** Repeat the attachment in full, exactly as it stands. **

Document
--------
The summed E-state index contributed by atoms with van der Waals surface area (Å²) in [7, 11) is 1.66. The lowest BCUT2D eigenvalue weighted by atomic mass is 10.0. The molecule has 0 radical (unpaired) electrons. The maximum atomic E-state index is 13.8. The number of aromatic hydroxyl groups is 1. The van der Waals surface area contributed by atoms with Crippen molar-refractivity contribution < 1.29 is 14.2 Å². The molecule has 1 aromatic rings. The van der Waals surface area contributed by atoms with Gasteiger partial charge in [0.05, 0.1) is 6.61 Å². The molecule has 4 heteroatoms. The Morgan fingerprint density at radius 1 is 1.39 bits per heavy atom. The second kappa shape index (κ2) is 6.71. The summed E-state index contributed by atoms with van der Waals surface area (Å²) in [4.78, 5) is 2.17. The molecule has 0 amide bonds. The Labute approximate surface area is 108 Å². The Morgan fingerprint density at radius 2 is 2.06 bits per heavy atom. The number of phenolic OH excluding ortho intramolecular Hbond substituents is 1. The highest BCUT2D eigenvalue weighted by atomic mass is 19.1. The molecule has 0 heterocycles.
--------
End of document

The summed E-state index contributed by atoms with van der Waals surface area (Å²) in [7, 11) is 1.66. The lowest BCUT2D eigenvalue weighted by atomic mass is 10.0. The molecule has 0 radical (unpaired) electrons. The maximum atomic E-state index is 13.8. The number of aromatic hydroxyl groups is 1. The van der Waals surface area contributed by atoms with Crippen molar-refractivity contribution < 1.29 is 14.2 Å². The molecule has 1 aromatic rings. The van der Waals surface area contributed by atoms with Gasteiger partial charge in [0.05, 0.1) is 6.61 Å². The molecule has 4 heteroatoms. The Morgan fingerprint density at radius 1 is 1.39 bits per heavy atom. The second kappa shape index (κ2) is 6.71. The summed E-state index contributed by atoms with van der Waals surface area (Å²) in [4.78, 5) is 2.17. The molecule has 0 amide bonds. The Labute approximate surface area is 108 Å². The Morgan fingerprint density at radius 2 is 2.06 bits per heavy atom. The number of phenolic OH excluding ortho intramolecular Hbond substituents is 1. The highest BCUT2D eigenvalue weighted by atomic mass is 19.1. The molecule has 0 heterocycles.